COLUMBIA, S.C. — Not even superstars are immune from occasional big-game butterflies. So South Carolina freshman sensation Ethan Petry didn’t try to play it cool in his postgame remarks after the Gamecocks’ series opener against LSU last Thursday night.
“I felt pretty nervous going into this game,” Petry said. “It was a big game. Number 1 team in the nation.”
If Petry felt nervous, he sure didn’t show it on the field. In South Carolina’s marquee game of the season to date, Petry shined brightest, even brighter than LSU ace Paul Skenes, the nation’s best pitcher and a man drawing frequent comparisons to San Diego State legend Stephen Strasburg for his dominance. And in Petry’s first at-bat, after spitting on a few pitches just off the plate to run the count to 3-1, Petry did something nobody else has done all year: he took Skenes deep, pummeling a 99 mph fastball out to left-center for a two-run homer.
How did that moment feel for the freshman?
“I expected that question coming into this, but you know, it felt good. I respect the elite, and he’s the elite of the elite,” Petry said. “So I just took my jog around the bases, no trash talking. He got me the second time, so we’re even.”
As that answer illustrates, Petry strikes that perfect balance of confidence, charisma and humility — and it all seems natural and genuine. He is quick to smile, thoughtful and articulate, friendly and easygoing, all traits that reminded me last week of former San Diego superstar Kris Bryant, another Golden Spikes Award winner. And though he’s just halfway through his freshman year, Petry is well on his way to joining Bryant, Skenes and Strasburg in that “elite of the elite” category that Petry himself showed such reverence for. Heading into Week Nine, Petry is hitting an outrageous .449/.507/.898. His 1.405 OPS ranks sixth in the nation, and he’s tied for third with 16 homers, and stands alone in third place with 52 RBIs. His makeup has as much to do with his immense success as his talent.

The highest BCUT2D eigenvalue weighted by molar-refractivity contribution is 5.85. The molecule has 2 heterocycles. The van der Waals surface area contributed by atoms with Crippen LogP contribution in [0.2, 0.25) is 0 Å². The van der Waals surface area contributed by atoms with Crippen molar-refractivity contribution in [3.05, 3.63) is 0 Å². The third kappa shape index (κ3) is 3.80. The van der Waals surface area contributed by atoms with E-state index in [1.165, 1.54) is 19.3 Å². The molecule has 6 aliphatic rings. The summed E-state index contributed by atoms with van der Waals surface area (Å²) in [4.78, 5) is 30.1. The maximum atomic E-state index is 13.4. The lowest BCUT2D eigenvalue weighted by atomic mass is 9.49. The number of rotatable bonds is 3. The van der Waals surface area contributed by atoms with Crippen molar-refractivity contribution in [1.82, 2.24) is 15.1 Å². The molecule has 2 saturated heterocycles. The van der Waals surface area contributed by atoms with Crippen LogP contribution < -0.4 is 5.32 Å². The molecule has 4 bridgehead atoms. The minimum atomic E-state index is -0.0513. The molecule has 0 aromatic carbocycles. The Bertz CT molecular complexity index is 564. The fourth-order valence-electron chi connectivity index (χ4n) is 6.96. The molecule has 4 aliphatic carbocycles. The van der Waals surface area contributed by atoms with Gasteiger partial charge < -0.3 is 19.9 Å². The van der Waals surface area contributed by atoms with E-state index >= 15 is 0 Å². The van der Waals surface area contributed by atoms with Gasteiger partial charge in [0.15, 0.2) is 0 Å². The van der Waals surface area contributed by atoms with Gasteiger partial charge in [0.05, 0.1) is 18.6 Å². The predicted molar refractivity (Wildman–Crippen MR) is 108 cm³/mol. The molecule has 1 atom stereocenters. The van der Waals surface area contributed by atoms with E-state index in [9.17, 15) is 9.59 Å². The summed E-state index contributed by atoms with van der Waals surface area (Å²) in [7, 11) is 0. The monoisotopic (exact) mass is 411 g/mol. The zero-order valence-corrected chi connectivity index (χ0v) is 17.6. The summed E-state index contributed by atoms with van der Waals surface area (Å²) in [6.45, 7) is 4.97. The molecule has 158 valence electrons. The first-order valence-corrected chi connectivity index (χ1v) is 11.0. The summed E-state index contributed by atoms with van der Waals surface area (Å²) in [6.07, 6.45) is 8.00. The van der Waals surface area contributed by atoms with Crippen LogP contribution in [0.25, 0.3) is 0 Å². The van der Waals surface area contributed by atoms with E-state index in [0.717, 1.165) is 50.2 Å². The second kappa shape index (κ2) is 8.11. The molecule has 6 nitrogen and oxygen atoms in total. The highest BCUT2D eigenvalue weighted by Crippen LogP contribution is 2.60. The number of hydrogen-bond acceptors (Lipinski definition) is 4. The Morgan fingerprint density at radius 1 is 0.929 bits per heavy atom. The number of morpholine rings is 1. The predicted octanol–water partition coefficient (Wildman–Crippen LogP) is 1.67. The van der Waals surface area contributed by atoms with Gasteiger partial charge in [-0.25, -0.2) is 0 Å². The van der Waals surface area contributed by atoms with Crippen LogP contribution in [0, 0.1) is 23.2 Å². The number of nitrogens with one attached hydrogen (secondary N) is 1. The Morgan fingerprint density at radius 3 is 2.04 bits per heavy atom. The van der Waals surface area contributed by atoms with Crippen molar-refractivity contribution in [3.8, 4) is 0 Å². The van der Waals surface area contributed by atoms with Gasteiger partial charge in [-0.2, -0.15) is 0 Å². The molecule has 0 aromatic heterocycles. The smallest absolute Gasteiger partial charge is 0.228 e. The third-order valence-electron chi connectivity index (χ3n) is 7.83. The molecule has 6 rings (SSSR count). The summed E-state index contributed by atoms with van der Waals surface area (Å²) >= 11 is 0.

“You don’t predict this for anybody. Anybody. Just special, just special. That’s all you can say,” South Carolina coach Mark Kingston said. “He’s an elite player, and I wish everybody could understand that he’s such a great teammate. Those guys love him. If he wasn’t hitting like he was, they would still love him, but he’s this good, and he’s such a great player and a great teammate, so it makes for a really, really good experience.”
Petry’s presence reminded me of Bryant first, but later it occurred to me that his game also bears a striking similarity to Bryant’s. At 6-foot-4, 230 pounds, Petry’s big, strong frame is similar to Bryant’s, and like Bryant he is more athletic than you might think, having stolen 32 bases in his senior year of high school in Orlando. Some scouts turned in Petry as a pitcher out of high school thanks to a right arm that can produce mid-90s heat, and his arm plays well at his natural third base or in right field (where he plays now); Bryant has bounced between third base and outfield in his career as needed. Like Bryant, Petry’s huge raw power from the right side is his calling card, but like Bryant he’s also a gifted natural hitter who has shown aptitude for making adjustments to improve his approach. In fact, Petry has made enormous strides just since the season started, when he was still battling for an everyday job.